It is said that during (Louis-Philippe's) period of rule, in keeping with his austere policies Queen Amalie did not make use of the crown jewels of France, reassembled by Napoleon I, after the French revolution, and further enhanced by Louis XVIII and Charles X. Queen Amalie only wore her personal jewelry during the 18-year period she served as the Queen of the French. In this context, the Queen Amalie Sapphire, Diamond and Pearl Parure, the subject of this webpage, was most probably part of the personal collection of jewelry that belonged to the queen, that was designed and executed by Bapst, the court jeweler, using jewels purchased by Louis Philippe from the jewelry markets of Paris. The parure was probably inherited later by Queen Amalie's descendants, with whom it remained, until it was acquired by the Louvre Museum of France. This probably explains why the parure still remains intact as it was produced over 160 years ago, for if the parure was part of the crown jewels of France, it would have undoubtedly undergone modification or reset in a different setting, when the jewels passed through the hands of the next queen consort of France, Empress Eugenie de Montijo, wife of Napoleon III, a great connoisseur and collector of jewels, who was known to have reset most of the crown jewels of France to suite her own tastes and the fashions of the time.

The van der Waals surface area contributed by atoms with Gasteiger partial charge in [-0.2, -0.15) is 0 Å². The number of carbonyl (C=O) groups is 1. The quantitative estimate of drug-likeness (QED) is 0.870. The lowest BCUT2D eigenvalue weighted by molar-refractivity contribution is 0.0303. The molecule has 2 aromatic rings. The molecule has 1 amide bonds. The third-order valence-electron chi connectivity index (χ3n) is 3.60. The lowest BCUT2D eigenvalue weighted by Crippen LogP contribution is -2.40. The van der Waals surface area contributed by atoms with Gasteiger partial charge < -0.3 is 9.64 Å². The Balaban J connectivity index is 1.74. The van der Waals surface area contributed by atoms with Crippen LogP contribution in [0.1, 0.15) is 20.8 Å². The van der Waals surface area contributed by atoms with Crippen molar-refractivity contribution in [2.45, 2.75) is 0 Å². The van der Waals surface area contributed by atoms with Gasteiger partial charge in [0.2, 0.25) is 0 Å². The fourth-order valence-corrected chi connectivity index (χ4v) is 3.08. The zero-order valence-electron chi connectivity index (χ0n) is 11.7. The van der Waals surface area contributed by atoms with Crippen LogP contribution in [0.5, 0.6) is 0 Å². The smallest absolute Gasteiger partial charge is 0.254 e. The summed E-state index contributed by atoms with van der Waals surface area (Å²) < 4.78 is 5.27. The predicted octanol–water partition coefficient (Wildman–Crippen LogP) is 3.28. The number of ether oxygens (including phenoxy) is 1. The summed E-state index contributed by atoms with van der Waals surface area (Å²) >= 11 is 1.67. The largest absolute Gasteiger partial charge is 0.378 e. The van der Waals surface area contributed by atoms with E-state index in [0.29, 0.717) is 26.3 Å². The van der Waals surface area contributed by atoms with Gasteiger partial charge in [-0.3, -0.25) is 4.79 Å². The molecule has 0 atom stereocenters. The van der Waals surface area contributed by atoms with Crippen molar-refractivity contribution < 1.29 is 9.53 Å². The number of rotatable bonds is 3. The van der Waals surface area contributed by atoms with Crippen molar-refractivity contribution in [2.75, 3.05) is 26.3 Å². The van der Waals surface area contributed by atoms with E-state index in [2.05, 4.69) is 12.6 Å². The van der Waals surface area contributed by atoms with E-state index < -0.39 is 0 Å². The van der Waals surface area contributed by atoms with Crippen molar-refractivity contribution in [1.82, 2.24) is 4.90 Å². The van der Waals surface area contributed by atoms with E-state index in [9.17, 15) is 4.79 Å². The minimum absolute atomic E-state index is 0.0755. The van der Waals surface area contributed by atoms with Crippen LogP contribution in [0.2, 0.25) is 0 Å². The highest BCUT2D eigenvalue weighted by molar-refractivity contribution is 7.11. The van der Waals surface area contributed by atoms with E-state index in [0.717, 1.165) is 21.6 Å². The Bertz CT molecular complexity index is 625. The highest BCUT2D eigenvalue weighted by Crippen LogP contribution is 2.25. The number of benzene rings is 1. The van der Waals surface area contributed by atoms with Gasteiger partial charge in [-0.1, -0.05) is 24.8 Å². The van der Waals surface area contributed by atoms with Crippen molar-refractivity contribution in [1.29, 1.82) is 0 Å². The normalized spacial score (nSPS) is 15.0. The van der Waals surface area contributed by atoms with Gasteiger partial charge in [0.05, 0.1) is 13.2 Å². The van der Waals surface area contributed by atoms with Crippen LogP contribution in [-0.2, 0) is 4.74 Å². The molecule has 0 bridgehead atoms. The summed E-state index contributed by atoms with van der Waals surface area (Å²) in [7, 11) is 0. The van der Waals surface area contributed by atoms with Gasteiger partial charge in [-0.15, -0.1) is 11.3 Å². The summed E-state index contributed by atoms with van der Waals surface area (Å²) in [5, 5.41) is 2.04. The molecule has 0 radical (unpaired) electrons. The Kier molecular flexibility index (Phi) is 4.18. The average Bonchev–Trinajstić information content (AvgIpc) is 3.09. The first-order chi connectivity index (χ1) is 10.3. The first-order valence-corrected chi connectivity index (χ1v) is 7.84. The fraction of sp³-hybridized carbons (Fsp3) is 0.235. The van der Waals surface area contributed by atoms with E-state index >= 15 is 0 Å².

Wednesday, April 14, 2010

Thursday, April 8, 2010

Birthday of Albert I

Just a quick post to commemorate the birth of one of my favorite monarchs, Albert I, King of the Belgians. He was born on April 8, 1875, a day before the 40th birthday of his uncle, King Leopold II. Albert was the second son and fifth child of the Count and Countess of Flanders, Prince Philippe of Belgium and Princess Marie of Hohenzollern-Sigmaringen. Modest and dutiful as an adult, Albert is nonetheless reported to have been a willful and mischievous little boy...